Broadening the scope of the analytic technique under discussion and turning to a further Kleinian innovation, the process of playing, like ‘dreaming,’ can similarly be seen to produce constant conjugations of alpha-elements and facilitate the discovery of the selected fact (Pistiner De Cortiñas, 2011, p. 147). As Pistiner De Cortiñas (2011, p. 147) explains, playing within a clinical context can be used to harness feelings of guilt and criticism by encouraging patients to assign characters to the feelings previously experienced as “things in themselves.” Through playful transformation, patients are thus presented with the possibility of opening imagined dialogues with their internal worlds. As will be shown, these principles have been demonstrated to have profoundly positive impacts in terms of helping individuals suffering with psychotic symptoms. Avatar therapy, a form of mental health treatment developed at University College London and Kings College London, constitutes a psychotherapeutic method that arguably both embraces and enhances precisely this approach. Moreover, having been explicitly designed for individuals experiencing auditory or visual hallucinations, both of which are “Scheiderian first-rank symptoms” (Tandon et al., 2013, p. 2) of schizophrenia, the therapy is particularly relevant to the concerns of this paper.

Originally invented by Julian Leff in 2008, avatar therapy entails patients working with a therapist to create virtual representations of their internal persecutors (Craig et al., 2018, p. 31). These avatars are constructed using specialised modelling software in order to bear as close a resemblance as possible to the visual and/or auditory characteristics of an individual’s hallucinations (Craig et al., 2018, p. 33). Over a series of six weekly 50-min sessions, the patient engages in face-to-face work with the avatar, wherein the therapist facilitates a direct dialogue between the participant and avatar (Craig et al., 2018, p. 33). As the therapy progresses the avatar is engineered to gradually evolve from being persecutory to being supportive of the patient’s strengths (Craig et al., 2018, p. 33). All sessions are recorded on an MP3 player that the patient takes away to use at home, particularly in instances where the voices are heard (Craig et al., 2018, p. 33).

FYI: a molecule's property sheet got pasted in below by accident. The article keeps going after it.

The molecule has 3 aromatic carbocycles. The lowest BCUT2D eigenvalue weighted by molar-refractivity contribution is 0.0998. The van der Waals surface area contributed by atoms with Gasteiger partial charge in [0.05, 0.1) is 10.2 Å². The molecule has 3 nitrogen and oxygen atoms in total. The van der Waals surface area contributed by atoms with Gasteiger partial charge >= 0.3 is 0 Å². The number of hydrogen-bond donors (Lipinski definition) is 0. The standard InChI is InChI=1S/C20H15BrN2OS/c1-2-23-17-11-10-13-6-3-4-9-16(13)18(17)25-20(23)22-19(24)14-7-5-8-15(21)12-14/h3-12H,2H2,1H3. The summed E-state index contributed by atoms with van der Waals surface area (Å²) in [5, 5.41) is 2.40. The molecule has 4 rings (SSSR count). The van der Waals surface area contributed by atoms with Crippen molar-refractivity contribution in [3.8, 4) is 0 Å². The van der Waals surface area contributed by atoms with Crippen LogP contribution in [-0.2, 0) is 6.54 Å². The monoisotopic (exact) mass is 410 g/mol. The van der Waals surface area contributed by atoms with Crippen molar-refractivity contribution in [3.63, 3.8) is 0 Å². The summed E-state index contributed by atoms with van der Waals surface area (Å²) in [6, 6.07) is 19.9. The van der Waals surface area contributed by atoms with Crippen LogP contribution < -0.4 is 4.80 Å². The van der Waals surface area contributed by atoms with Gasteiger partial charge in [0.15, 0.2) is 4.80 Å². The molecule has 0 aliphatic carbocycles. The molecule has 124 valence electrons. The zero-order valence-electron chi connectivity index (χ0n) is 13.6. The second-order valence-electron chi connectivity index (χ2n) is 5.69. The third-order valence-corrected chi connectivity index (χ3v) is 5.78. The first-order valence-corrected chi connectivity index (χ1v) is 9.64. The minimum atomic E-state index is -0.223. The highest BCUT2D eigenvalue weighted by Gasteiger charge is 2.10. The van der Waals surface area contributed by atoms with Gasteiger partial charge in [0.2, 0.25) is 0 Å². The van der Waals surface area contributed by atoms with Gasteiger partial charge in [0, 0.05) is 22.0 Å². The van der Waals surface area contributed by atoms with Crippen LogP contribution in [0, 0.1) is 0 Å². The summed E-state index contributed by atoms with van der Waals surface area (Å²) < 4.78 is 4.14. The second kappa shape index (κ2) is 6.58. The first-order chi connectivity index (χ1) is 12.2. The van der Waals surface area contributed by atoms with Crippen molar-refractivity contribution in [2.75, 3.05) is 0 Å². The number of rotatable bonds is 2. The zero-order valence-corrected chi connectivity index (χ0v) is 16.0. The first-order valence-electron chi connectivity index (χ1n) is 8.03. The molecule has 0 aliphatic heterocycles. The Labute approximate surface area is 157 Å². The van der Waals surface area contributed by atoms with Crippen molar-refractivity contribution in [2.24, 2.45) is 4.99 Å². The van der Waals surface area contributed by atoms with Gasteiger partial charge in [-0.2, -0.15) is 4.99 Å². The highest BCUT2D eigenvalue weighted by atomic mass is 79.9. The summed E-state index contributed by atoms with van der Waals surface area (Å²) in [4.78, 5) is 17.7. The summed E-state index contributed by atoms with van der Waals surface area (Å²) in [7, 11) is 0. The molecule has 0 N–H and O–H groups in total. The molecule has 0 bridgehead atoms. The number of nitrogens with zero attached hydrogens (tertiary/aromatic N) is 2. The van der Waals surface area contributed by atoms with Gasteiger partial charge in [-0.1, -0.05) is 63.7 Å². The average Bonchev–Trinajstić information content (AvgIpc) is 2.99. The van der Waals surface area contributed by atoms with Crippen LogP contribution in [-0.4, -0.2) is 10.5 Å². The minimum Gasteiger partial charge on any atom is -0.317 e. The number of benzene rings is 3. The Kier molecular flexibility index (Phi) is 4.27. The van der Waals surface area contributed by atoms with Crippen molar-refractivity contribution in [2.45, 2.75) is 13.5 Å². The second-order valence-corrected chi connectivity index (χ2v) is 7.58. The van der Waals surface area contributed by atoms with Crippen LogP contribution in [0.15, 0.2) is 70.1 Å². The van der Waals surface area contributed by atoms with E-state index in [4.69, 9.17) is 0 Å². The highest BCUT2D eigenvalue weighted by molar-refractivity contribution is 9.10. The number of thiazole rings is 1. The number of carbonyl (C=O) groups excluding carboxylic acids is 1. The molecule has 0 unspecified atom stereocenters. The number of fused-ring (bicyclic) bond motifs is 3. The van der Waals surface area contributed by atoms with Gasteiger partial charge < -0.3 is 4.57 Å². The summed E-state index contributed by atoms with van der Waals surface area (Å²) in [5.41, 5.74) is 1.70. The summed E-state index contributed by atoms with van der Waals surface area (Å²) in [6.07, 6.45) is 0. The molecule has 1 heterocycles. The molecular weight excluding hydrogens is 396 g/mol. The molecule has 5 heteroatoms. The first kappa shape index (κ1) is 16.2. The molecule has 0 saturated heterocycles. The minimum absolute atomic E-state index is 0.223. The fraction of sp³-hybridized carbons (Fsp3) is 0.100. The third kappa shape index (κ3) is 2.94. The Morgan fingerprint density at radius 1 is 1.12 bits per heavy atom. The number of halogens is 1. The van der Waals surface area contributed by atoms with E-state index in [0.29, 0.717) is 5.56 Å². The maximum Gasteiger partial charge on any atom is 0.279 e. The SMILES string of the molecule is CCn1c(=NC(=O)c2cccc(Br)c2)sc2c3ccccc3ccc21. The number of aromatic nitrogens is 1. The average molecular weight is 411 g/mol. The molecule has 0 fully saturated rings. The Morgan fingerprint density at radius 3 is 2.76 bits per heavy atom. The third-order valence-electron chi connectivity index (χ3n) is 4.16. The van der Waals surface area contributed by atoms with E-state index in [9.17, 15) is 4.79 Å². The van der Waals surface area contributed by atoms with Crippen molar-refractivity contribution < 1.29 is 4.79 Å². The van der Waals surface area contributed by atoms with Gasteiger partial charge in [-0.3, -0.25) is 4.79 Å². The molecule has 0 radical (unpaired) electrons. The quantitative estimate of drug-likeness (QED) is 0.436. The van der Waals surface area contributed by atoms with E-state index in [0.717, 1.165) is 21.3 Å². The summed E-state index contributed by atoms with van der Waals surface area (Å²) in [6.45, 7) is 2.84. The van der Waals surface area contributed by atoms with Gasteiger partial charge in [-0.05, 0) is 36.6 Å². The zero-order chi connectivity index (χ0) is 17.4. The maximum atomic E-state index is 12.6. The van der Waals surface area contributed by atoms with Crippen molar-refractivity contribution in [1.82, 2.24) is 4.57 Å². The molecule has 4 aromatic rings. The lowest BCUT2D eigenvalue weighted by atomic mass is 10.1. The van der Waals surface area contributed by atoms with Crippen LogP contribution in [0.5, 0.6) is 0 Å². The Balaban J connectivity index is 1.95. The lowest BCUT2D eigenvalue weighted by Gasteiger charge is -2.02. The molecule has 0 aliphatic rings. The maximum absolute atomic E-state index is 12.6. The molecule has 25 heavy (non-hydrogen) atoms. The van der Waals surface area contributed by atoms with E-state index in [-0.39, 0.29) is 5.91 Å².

As Craig et al. (2018, p. 31) observe, voice-hearers typically find themselves in a submissive role in relation to their voices, a position that is characterised by feelings of inferiority and powerlessness which can reflect their experience of social relationships more generally. However, people who can establish a dialogue with their voices are often able to feel more power and control (Craig et al., 2018, pp. 31–32). A primary aim of avatar therapy is therefore to facilitate such a dialogue so that the voice-hearer can loosen the dominant (even omnipotent) grip of their voices (Craig et al., 2018, p. 31). In terms of the therapy’s efficacy, a recent single-blind randomised controlled trial found that the treatment led to “a rapid and sustained reduction in the severity of auditory verbal hallucinations by end of therapy at week 12 that was significantly superior to that achieved by supportive counselling” (Craig et al., 2018, p. 38). It was in fact observed that multiple participants, many of whom had failed to respond to extended courses of antipsychotic medication, “reported a complete absence of voices during the preceding week at the week 12 assessment,” with an even greater number experiencing such a cessation at 24 weeks (Craig et al., 2018, p. 37). Given that many of the participants in the study had been hearing voices for 20 years or more, such improvements should not be underestimated (Alderson-Day and Jones, 2018, p. 2).